How to Save Money: This is the easiest layer to afford because what I typically use for middle layers is given out for free (aka: as part of your race entry... is anything truly free?) at most races. This is where I use the race t-shirts. I even sometimes will use a cotton as a middle layer because I do feel like it insulates, but I typically do not sweat enough to sweat through the base layer so that could be a problem for you if you sweat more. (If you do sweat a lot, a more expensive middle layer might be what you need... but like I mentioned, if you buy something of good quality it can last a really long time... just might not be as cool on your instagram). Those cheap old navy fleece vests work well, and I even know people who use wool sweaters for this layer. You can go to a Good Will or Salvation Army and find a cheap wool sweater that will keep you insulated. Again, this is why that base layer should not be cheap because you will sweat and you need to keep the sweat off of your body.
Objective: Protect you from the elements
OH man, when I find a jacket I like, I run in it until it literally falls off my body and I'm a little embarrassed to admit that I actually don't own any of the three jackets below, but if I didn't have access to them all the time (explained below) I would buy in a second. I am so passionate about the few jackets listed below. When it's cold, it's usually dark, when it's dark, you need to be seen. Reflective qualities are essential. If you run in the day time, if it's really cold it's likely there is snow on the ground and if that is the case it's very important that you are wearing something very bright so that you are seen. I have a few absolutely favorite jackets that I do not own, but... kinda do....
How to Save Money: Do what I do and beg borrow or steal?... Or, don't save money at all. The jacket could literally save your life, so it's worth having a good one. Don't skimp on this. Just look for sales or buy off season.
Pants and Bottoms
Bottom Layer: Just like above, don't wear cotton underwear. I think this section is probably most important for men, but my butt tends to get very cold so I just wear a pair of spandex shorts with the built in underwear. It just adds a little extra.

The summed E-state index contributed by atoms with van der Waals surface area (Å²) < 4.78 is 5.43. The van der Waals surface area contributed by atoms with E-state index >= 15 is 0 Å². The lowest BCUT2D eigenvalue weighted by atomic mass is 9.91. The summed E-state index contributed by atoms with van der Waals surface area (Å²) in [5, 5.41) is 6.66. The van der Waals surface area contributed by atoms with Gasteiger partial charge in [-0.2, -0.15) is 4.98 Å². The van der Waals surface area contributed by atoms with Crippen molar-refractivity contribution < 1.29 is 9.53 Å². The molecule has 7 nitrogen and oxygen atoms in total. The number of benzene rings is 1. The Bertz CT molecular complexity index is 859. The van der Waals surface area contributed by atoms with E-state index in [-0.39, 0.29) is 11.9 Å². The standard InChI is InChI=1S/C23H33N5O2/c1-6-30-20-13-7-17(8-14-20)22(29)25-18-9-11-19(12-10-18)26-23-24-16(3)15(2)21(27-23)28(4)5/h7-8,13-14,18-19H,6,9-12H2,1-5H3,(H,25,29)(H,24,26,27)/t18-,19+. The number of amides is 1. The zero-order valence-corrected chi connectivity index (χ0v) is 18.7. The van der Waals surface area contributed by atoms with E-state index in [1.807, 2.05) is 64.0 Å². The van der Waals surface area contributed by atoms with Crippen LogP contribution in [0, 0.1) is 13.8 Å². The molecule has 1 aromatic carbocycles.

Tights: I have a few pairs of CW-X tights that I swear by. They have a wind proof layer and are water repellent. When it's just mildly cold I hate these tights because they are so warm and TIGHT (damn! My postpartum body isn't a huge fan right now!) but that's the idea I guess. They are supposed to support ligaments and joints as well, and that may be why I've been running okay since it's been so cold (even though I can barely get my ass into them!) What's nice is that these pants often eliminate the need for two layers and since you really need full range of motion in your legs, this is a great perk. If you're not into the stability of these tights (they aren't for everyone) Try a spandex that has some wool or fleece. I had some New Balance tights that I ran in for so long the knees frayed and got holes from friction. I sewed them back together for a while until my husband tossed them. It was a sad, sad day. If it is REALLY cold I may wear another pair on top of these, but more often than not if it is that cold I will simply stay inside. When it comes to pants you want to avoid things that don't have a drawstring or a high waistband (essential for tucking and tying the upper layers into it). Also avoid cotton (common theme here), and anything that has mesh behind the knees or weird material for cutouts or decorative style. Like I said, your instagram ain't gonna be poppin' in the winter weather. (although those rainbow CW-X tights below are pretty cute AND functional! Me like!)
How to Save Money: Wear the same tights every day. Yes, I do this for everything! I'm broke. I have two CW-X pairs of pants and when I finish my run I take them off, hang them up and wear them again. I don't know about you, but my legs just simply don't sweat enough for me to care about washing them right away... when I feel like they are too dirty for another day, into the wash they go, and I change into my other pair.
Hats and Headgear: I hate hats. Hats are not meant for someone with the plethora of hair that I have. Even if I get one of those cute hats that has a ponytail hole, it doesn't line up correctly and I'm still a hot mess. Hats are not something I wear often (winter hats anyway)... So If I'm wearing a hat it's 9 times out of 10 something cheap, because I have yet to find a really good one anyway, so if I'm going to be uncomfortable in a hat, It's going to be one I didn't spend a lot on. I usually stick to masks, and buffs. Occasionally I have real ear warmers on (usually over or under the mask of buff, but not often.) There's really not too much to this one. I keep it very simple. The same buffs that I use for a regular headband,in the summer, I use in the winter. I have like 4 of the very same one and I wear two for every winter run. One for my neck and face, and one for my head. Otherwise I have my facemask. My issue with most face masks is that they, once again, can't accommodate my hair, so my hair ends up pulling the mask back and off my forehead. Because of this I wear the buffs as well. If I have a jacket with a hood, I will use that if it's wet, or I will put a cap on with a buff over my ears and around my neck. Don't wear just a headband in extreme cold. Heat escapes from your head even when you don't feel it.